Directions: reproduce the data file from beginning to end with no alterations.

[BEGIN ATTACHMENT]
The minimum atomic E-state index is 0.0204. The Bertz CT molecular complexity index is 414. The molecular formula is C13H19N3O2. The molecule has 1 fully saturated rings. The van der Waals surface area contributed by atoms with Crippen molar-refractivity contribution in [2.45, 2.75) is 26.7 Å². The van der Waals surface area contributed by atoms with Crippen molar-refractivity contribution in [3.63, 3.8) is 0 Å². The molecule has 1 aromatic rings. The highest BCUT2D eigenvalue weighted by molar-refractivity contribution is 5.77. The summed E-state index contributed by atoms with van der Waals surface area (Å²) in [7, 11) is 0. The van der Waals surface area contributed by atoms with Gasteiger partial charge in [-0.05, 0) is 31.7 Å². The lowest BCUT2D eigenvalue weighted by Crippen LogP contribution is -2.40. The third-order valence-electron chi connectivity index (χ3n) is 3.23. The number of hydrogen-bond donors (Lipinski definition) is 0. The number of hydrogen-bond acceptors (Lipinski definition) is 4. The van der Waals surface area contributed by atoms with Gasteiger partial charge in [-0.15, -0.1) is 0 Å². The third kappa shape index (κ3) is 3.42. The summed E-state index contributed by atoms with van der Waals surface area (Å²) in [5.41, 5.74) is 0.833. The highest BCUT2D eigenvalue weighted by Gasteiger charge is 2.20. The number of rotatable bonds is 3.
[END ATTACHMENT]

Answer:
The minimum atomic E-state index is 0.0204. The Bertz CT molecular complexity index is 414. The molecular formula is C13H19N3O2. The molecule has 1 fully saturated rings. The van der Waals surface area contributed by atoms with Crippen molar-refractivity contribution in [2.45, 2.75) is 26.7 Å². The van der Waals surface area contributed by atoms with Crippen molar-refractivity contribution in [3.63, 3.8) is 0 Å². The molecule has 1 aromatic rings. The highest BCUT2D eigenvalue weighted by molar-refractivity contribution is 5.77. The summed E-state index contributed by atoms with van der Waals surface area (Å²) in [7, 11) is 0. The van der Waals surface area contributed by atoms with Gasteiger partial charge in [-0.05, 0) is 31.7 Å². The lowest BCUT2D eigenvalue weighted by Crippen LogP contribution is -2.40. The third-order valence-electron chi connectivity index (χ3n) is 3.23. The number of hydrogen-bond donors (Lipinski definition) is 0. The number of hydrogen-bond acceptors (Lipinski definition) is 4. The van der Waals surface area contributed by atoms with Gasteiger partial charge in [-0.15, -0.1) is 0 Å². The third kappa shape index (κ3) is 3.42. The summed E-state index contributed by atoms with van der Waals surface area (Å²) in [5.41, 5.74) is 0.833. The highest BCUT2D eigenvalue weighted by Gasteiger charge is 2.20. The number of rotatable bonds is 3.